Dr. Linda Brodsky realized she was being paid less than her male co-workers in the medical world. She documented several other forms of gender discrimination in her industry as well. She has since become a poster child for workplace equality for women. Linda bravely spent ten-years in a federal legal battle with her employer setting important precedents in workplace gender equality for the rest of us.
Fifty percent of all medical students today are women, and 46 percent of graduating physician trainees are women. Notably, male doctors make more than female doctors. In fact, in 2009 the average male doctor took home $35,300 more than their women counterparts.
Inequality Is Everywhere
Unfortunately, Linda's story is one of many and it isn’t just the healthcare industry that is affected. Women everywhere face workplace inequality every day, it’s nothing new.
“…patterns of gender relations constitutes a gender regime.” ~ PLOS
Women experience myriad forms of discrimination from blatant sexism to reduced pay to being overlooked for promotions. Since 1980, there have been more women enrolled in institutions of higher education than men.Data from theCenter for Work-Life Policy demonstrate that while 47% of college-educated entry-level corporate professionals are female, women comprise a mere 21% of senior executives,17% of Congressand15% of board directors.
A woman earns only 80 cents for every dollar a man earns.
Research conducted shows that,
“…companies with significant numbers of women in management have a much higher return on investment than companies that lag on this front.”
Whether you are an engineer trying to get work through mechanical engineering staffing firms; an on-call Registered Nurse (RN) or ER doctor waiting for placement; or a woman applying at McDonald’s, you have a right to fair pay regardless of gender or any other discriminatory factor, but you also have an obligation to seek it.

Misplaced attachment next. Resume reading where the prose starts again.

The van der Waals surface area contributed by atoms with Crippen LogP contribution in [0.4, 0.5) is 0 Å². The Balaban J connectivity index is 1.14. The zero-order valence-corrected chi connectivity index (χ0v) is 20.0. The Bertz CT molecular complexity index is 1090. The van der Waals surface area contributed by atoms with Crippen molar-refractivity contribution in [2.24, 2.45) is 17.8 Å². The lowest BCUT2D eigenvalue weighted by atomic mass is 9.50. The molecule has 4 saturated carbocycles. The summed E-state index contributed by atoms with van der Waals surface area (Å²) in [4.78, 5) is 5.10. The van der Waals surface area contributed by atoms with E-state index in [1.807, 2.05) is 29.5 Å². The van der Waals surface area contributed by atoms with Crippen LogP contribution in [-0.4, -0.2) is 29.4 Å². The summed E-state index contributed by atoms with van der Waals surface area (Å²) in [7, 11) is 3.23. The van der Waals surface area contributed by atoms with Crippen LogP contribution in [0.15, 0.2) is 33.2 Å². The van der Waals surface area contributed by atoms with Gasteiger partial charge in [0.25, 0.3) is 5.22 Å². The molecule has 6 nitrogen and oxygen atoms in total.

The sociological factors involved in this issue are not surprising considering society has historically been shaped by men for centuries.
Ironically – as much as women want equal rights, a recent poll showed women still prefer male bosses and see men as better able to,
“’Steer the ship,’ harder and (are) more driven, which makes of them better leaders.”
What Can You Do?
Gender equality is a nice catchphrase, but it has to be put into practice for it to have meaning and it starts with you.
- Know Your Value
- Know the Market
- Understand Fair Compensation
- Discuss Expectations Regularly
- Find Resources
Women who stay uninvolved with their pay process should not complain if they are slighted or overlooked. It is your responsibility to understand everything involved and to fight for and negotiate the best deal you can.
“Gender inequality in the workplace is an acute and persistent problem.” ~ World Economic Forum, 2011
Equal rights, all rights – for all people in and out of the workplace should be things we no longer have to fight for, but the fight is far from over. Women like Linda continue to stand-up for women’s rights around the world, but each of us has a duty to do our part as well.
This is a guest post written by Samantha Peters, who enjoys blogging on career and HR sites covering topics of particular interest to women in the workplace.